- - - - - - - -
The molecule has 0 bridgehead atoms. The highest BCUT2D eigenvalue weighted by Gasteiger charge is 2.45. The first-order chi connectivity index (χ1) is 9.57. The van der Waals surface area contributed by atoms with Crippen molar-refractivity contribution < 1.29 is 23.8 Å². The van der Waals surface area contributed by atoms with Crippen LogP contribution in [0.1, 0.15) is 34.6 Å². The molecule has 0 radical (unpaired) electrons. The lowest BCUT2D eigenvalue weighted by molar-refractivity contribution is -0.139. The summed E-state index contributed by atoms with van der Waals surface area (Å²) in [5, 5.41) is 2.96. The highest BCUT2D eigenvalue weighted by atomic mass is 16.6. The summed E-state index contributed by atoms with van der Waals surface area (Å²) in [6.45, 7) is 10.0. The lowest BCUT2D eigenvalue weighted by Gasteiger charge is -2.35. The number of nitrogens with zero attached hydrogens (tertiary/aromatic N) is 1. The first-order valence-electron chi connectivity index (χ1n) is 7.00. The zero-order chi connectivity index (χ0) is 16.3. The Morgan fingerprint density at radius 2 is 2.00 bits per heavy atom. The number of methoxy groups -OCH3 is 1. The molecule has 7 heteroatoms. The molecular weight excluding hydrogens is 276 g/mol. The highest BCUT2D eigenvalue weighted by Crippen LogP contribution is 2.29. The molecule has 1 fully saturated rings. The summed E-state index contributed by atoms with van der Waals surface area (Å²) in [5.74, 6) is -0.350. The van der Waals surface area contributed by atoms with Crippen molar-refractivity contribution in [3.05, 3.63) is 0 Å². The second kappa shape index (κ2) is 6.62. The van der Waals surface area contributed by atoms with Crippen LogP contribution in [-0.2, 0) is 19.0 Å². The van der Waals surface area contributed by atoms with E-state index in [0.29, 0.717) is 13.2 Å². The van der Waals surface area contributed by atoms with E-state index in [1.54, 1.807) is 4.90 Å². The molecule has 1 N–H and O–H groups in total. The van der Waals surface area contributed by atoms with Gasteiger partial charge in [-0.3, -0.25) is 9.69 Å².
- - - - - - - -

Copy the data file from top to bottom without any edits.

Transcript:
The molecule has 0 bridgehead atoms. The highest BCUT2D eigenvalue weighted by Gasteiger charge is 2.45. The first-order chi connectivity index (χ1) is 9.57. The van der Waals surface area contributed by atoms with Crippen molar-refractivity contribution < 1.29 is 23.8 Å². The van der Waals surface area contributed by atoms with Crippen LogP contribution in [0.1, 0.15) is 34.6 Å². The molecule has 0 radical (unpaired) electrons. The lowest BCUT2D eigenvalue weighted by molar-refractivity contribution is -0.139. The summed E-state index contributed by atoms with van der Waals surface area (Å²) in [5, 5.41) is 2.96. The highest BCUT2D eigenvalue weighted by atomic mass is 16.6. The summed E-state index contributed by atoms with van der Waals surface area (Å²) in [6.45, 7) is 10.0. The lowest BCUT2D eigenvalue weighted by Gasteiger charge is -2.35. The number of nitrogens with zero attached hydrogens (tertiary/aromatic N) is 1. The first-order valence-electron chi connectivity index (χ1n) is 7.00. The zero-order chi connectivity index (χ0) is 16.3. The Morgan fingerprint density at radius 2 is 2.00 bits per heavy atom. The number of methoxy groups -OCH3 is 1. The molecule has 7 heteroatoms. The molecular weight excluding hydrogens is 276 g/mol. The highest BCUT2D eigenvalue weighted by Crippen LogP contribution is 2.29. The molecule has 1 fully saturated rings. The summed E-state index contributed by atoms with van der Waals surface area (Å²) in [5.74, 6) is -0.350. The van der Waals surface area contributed by atoms with Crippen molar-refractivity contribution in [3.05, 3.63) is 0 Å². The second kappa shape index (κ2) is 6.62. The van der Waals surface area contributed by atoms with Crippen LogP contribution in [-0.2, 0) is 19.0 Å². The van der Waals surface area contributed by atoms with E-state index in [0.29, 0.717) is 13.2 Å². The van der Waals surface area contributed by atoms with E-state index in [1.54, 1.807) is 4.90 Å². The molecule has 1 N–H and O–H groups in total. The van der Waals surface area contributed by atoms with Gasteiger partial charge in [-0.3, -0.25) is 9.69 Å².